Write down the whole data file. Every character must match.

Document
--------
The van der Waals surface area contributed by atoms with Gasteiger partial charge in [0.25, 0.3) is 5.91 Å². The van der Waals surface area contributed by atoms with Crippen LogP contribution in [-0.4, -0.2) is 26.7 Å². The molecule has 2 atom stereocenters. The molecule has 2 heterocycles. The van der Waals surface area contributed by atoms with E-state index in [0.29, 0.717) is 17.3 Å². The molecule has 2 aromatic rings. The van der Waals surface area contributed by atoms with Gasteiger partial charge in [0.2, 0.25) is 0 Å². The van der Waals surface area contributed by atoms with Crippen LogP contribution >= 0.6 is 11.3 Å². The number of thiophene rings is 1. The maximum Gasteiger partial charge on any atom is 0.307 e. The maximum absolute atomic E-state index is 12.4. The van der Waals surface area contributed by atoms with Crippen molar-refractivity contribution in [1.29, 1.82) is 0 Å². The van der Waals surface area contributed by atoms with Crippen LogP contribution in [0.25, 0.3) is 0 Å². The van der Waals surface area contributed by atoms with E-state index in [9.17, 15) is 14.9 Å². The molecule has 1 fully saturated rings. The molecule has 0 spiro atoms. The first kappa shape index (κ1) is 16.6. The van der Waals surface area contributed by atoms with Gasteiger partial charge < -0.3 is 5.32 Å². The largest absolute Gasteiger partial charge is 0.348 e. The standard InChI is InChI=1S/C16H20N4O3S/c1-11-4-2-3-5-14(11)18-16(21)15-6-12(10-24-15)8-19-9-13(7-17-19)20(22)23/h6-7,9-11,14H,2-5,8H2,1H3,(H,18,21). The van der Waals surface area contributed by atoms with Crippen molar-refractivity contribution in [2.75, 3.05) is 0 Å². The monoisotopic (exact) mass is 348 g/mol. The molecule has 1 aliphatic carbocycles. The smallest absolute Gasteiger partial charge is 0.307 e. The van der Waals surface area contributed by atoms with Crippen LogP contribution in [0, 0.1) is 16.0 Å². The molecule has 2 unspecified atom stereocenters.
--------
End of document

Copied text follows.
The van der Waals surface area contributed by atoms with Gasteiger partial charge in [0.25, 0.3) is 5.91 Å². The van der Waals surface area contributed by atoms with Crippen LogP contribution in [-0.4, -0.2) is 26.7 Å². The molecule has 2 atom stereocenters. The molecule has 2 heterocycles. The van der Waals surface area contributed by atoms with E-state index in [0.29, 0.717) is 17.3 Å². The molecule has 2 aromatic rings. The van der Waals surface area contributed by atoms with Gasteiger partial charge in [0.2, 0.25) is 0 Å². The van der Waals surface area contributed by atoms with Crippen LogP contribution >= 0.6 is 11.3 Å². The number of thiophene rings is 1. The maximum Gasteiger partial charge on any atom is 0.307 e. The maximum absolute atomic E-state index is 12.4. The van der Waals surface area contributed by atoms with Crippen molar-refractivity contribution in [1.29, 1.82) is 0 Å². The van der Waals surface area contributed by atoms with Crippen LogP contribution in [0.25, 0.3) is 0 Å². The van der Waals surface area contributed by atoms with E-state index in [9.17, 15) is 14.9 Å². The molecule has 1 fully saturated rings. The molecule has 0 spiro atoms. The first kappa shape index (κ1) is 16.6. The van der Waals surface area contributed by atoms with Gasteiger partial charge < -0.3 is 5.32 Å². The largest absolute Gasteiger partial charge is 0.348 e. The standard InChI is InChI=1S/C16H20N4O3S/c1-11-4-2-3-5-14(11)18-16(21)15-6-12(10-24-15)8-19-9-13(7-17-19)20(22)23/h6-7,9-11,14H,2-5,8H2,1H3,(H,18,21). The van der Waals surface area contributed by atoms with Crippen molar-refractivity contribution in [2.75, 3.05) is 0 Å². The monoisotopic (exact) mass is 348 g/mol. The molecule has 1 aliphatic carbocycles. The smallest absolute Gasteiger partial charge is 0.307 e. The van der Waals surface area contributed by atoms with Crippen LogP contribution in [0, 0.1) is 16.0 Å². The molecule has 2 unspecified atom stereocenters.